Joseph Starita is an author and professor at the University of Nebraska College of Journalism and Mass Communications. Starita spent 13 years at the Miami Herald, serving as the paper’s New York bureau chief from 1983-1987. While at the Herald he spent four years on the Investigations Team, where he specialized in exposing unethical doctors and lawyers. One of his stories, exposing how impoverished Haitians were being used to extort insurance companies, became a Pulitzer Prize finalist in local reporting.
In 1992, Starita returned to Nebraska, his native state, and began working on a project about five generations of a Native American family titled The Dull knifes of Pine Ridge- A Lakota Odyssey, which was published in 1995. In 2009 Starita published a work on the life and death of Ponca Chief Standing Bear titled: I Am a Man: Chief Standing Bear’s Journey for Justice. Most recently, Starita released A Warrior of the People: How Susan La Flesche Overcame Racial and Gender Inequality to Become America’s First Indian Doctor, in 2018. Starita’s works have been translated into six foreign languages, have been nominated for a Pulitzer Price, and the Leo Reano Award, which is a national civil rights award for his work with the Native American Community.
Check out Joseph Starita’s recommended books below:
–Just Mercy by Bryan Stevenson
–The Underground Railroad by Colson Whitehead
And this is what I would say about my attraction to these kinds of stories, in general, and what I loved about each of these three books, specifically. To wit:
“We are, it is often said, a nation of immigrants – a nation cobbled together from the restless, sometimes desperate spirits of ancestors who moved from their home base across an ocean with the idea of staying put in America, a place where they could make something of themselves. But I have always been attracted to the stories of two groups who were not – and have never been – a part of that traditional immigrant narrative: the Native Americans who were already here and the African Americans who arrived in chains. Consequently, it is not surprising that writers whose ancestors endured Trails of Tears and decades of enslavement consistently turn out riveting stories carved from their cultural heritage, powerful stories often littered with many of literature’s great themes.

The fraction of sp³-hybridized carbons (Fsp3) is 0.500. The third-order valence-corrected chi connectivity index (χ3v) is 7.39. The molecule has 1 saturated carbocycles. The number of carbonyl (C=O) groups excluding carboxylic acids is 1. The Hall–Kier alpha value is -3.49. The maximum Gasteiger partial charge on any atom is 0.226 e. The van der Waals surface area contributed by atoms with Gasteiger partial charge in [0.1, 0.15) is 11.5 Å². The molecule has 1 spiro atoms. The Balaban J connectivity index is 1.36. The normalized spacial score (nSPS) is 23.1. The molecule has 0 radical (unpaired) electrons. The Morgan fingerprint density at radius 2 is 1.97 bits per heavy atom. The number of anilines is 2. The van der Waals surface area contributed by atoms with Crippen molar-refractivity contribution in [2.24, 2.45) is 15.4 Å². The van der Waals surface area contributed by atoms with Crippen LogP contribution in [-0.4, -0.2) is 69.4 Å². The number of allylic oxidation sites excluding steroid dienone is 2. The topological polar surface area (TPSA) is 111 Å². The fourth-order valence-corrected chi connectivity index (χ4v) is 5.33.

So it is with Bryan Stevenson’s Just Mercy, a haunting piece of nonfiction I recently read about one man’s decades-long crusade to bring humanity and justice to the inhumane and unjust world of Alabama’s death row. It is often a painful, debilitating look at who we have been – as a people and a nation – but, in the end, provides plenty of inspirational firepower to up our game, to take charge of conditions and situations that we all have some degree of control over.
So it is, too, with The Underground Railroad, a novel of breathtaking risk and courage that funnels the reader into the body and mind of a young, female runaway slave. It’s a story that offers up an almost magical cocktail – part fantasy world and part stark, naked history – and never quite lets you off the hook. Long before the last page, you will have plenty to think about, plenty of opportunities to examine how the past informs the present – and what it portends for the future.
And so it is also with LaRose, the latest novel from Louise Erdrich, who deftly explores the many complications that arise when a Native man accidentally kills his best friend’s son and offers up his own boy to try to heal all of their wounds. Once again, Erdrich masterfully creates a Faulknerian landscape of characters and places, beautifully balancing the full range of Native humor and tragedy in the most human of terms.”
*Picture of Starita taken from his website